The Boeing 757 is an iconic plane in its own right, though not always as distinguishable to the untrained eye as a 747 or A380. It has been in production from 1981 to 2004, and in service since 1983. In fact, many airlines are holding onto their 757s tightly because of the versatility offered by this plane, in range, passenger capacity, and flight abilities.
While browsing Reddit’s /r/Aviation subreddit, I came across an article about Norwegian looking to Airbus to use the A321neo to take the place of their 757s. While Norwegian is a staunch Boeing supporter and purchasing their new 737-MAX, they recognize that the 737 simply does not have the range that the 757 does, even with the improvements provided by the MAX variants. The A321neo’s Long Range variant, however, does meet this need.
Benjamin from Business Insider goes on to explain that the issue is the size of the engines and the way the original 737 was designed. As I mentioned the other day, he A321neo-LR uses the CFM LEAP-1A engines, while the 737-MAX uses the CFM LEAP-1B engines:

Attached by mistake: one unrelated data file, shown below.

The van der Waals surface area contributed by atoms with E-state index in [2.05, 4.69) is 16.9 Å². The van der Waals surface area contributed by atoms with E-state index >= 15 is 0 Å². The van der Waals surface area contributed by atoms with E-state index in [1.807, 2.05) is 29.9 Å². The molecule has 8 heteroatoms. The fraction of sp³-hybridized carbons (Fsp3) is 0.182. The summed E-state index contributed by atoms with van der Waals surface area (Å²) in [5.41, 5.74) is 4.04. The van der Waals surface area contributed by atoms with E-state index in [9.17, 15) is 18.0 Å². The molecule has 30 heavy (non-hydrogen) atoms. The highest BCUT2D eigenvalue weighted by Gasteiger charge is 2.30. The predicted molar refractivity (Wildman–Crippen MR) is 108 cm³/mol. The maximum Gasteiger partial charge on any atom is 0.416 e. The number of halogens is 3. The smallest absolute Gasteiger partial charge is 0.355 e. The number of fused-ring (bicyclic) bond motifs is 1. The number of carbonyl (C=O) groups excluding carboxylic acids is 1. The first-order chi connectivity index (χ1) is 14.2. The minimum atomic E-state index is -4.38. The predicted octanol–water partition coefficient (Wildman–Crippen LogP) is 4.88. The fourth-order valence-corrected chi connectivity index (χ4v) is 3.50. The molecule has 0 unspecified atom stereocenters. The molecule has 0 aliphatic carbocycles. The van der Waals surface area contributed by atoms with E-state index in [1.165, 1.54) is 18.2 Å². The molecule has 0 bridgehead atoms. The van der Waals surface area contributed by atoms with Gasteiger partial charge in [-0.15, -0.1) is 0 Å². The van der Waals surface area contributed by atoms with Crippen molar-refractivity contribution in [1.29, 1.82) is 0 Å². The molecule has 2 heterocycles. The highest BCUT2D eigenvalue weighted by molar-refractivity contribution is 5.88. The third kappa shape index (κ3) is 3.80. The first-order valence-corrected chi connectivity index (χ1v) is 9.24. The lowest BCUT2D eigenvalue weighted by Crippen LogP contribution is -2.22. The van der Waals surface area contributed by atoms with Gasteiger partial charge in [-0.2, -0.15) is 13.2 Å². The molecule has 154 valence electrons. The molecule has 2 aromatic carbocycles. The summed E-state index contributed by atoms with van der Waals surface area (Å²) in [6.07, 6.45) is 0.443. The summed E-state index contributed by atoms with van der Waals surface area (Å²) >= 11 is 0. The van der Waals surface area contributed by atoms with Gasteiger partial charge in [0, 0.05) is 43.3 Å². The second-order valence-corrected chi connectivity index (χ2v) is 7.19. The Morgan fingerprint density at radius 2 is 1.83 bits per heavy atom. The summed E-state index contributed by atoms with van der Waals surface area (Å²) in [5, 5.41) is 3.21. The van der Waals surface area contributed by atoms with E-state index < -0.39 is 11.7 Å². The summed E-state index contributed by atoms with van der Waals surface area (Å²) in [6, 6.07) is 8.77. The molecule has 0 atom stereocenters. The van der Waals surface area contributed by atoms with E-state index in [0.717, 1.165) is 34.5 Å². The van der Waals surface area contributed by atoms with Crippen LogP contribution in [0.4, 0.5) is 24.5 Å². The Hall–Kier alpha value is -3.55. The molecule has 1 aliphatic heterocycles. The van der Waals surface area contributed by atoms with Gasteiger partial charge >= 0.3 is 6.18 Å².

An upgrade to a larger engine will likely involve a redesign of the 737’s landing gear. That’s because the 737 was designed in the 1960s to be powered by Pratt & Whitney’s JT8D engine with a much more compact fan diameter of 49 inches.
This means that whether it decides to modify the 737 or to build a new plane from scratch, it’ll be a move that will likely cost billions.
Also in the Business Insider article, there is a link to Patrick Smith’s Ask the Travel, where he discusses the shortcomings of the 737 from a pilot’s perspective. Most of what is discussed won’t directly affect a passenger, but one excerpt stands out:
Short runway? Stiff headwinds? Full payload? No problem. With 180 passengers on board, the plane can safely depart from a 6,000-foot runway, lifting off at a measly 135 knots (assuming flaps at 15 or 20), climb directly to 39,000 feet, and fly clear across the country. Nothing else can do that.
While the cramped cockpit of the 737 (versus A320, A321, or 757) isn’t something we won’t experience as passengers, one thing we can appreciate is versatility. The 757’s cabin is also roomier than the 737, as the 737 was initially designed as a regional jet.
Like I said, there are many airlines that are holding onto their 757s (Delta still has more than 150 in service) to be able to optimize the ratio of passengers to fuel-costs and maintenance. If the A321neo-LR can fill the void left by aging 757s, it would be a huge win for Airbus.